Egypt’s tourism revenues have been in a spin since the Arab Spring turned the country upside down. As tourism accounts for 11 percent of GDP the country desperately needs holidaymakers to return.
Now the German arm of TUI, part of Europe’s largest tour operator, has given the green light for a resumption of activity in Egypt’s Red Sea resorts.
“The Germans must come and see for themselves: It is absolutely safe here. The pictures you saw in the media ? that was Cairo and Alexandria. Here we did not experience any violence,” says Luxor’s Governor Saad Eldin.
But Luxor, the Nile, and the Valley of the Kings along with Cairo are still out of bounds, although TUI says it is reviewing the situation daily with a view to returning soon.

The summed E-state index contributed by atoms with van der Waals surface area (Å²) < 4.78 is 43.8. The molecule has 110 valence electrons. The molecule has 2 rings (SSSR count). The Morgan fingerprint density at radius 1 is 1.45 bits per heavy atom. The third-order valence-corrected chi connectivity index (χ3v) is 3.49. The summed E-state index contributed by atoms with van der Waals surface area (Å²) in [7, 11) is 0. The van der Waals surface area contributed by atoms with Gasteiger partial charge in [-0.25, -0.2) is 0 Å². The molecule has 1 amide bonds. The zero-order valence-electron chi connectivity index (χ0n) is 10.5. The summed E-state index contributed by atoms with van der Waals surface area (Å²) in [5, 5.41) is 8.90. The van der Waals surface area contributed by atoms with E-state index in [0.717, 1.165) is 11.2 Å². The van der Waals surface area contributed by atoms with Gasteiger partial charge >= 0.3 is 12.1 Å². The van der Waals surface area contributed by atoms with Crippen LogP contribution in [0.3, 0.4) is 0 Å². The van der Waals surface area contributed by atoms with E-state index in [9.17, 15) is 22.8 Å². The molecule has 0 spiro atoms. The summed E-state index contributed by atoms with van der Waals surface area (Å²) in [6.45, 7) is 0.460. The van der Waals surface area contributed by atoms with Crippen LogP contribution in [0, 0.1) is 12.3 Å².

“We are persevering. But if we do not have any guests by November it will get very tight for us from January. I have money until December but it needs to come back in so I can pay my staff,” worries German hotel manager Urs Umbricht.
TUI is reviewing the rest of the country regularly, but relief cannot come too soon. Before the overthrow of President Mubarak Egypt’s Antiquities Ministry alone earned around 200 million euros a year. Today that figure is a few hundred thousand.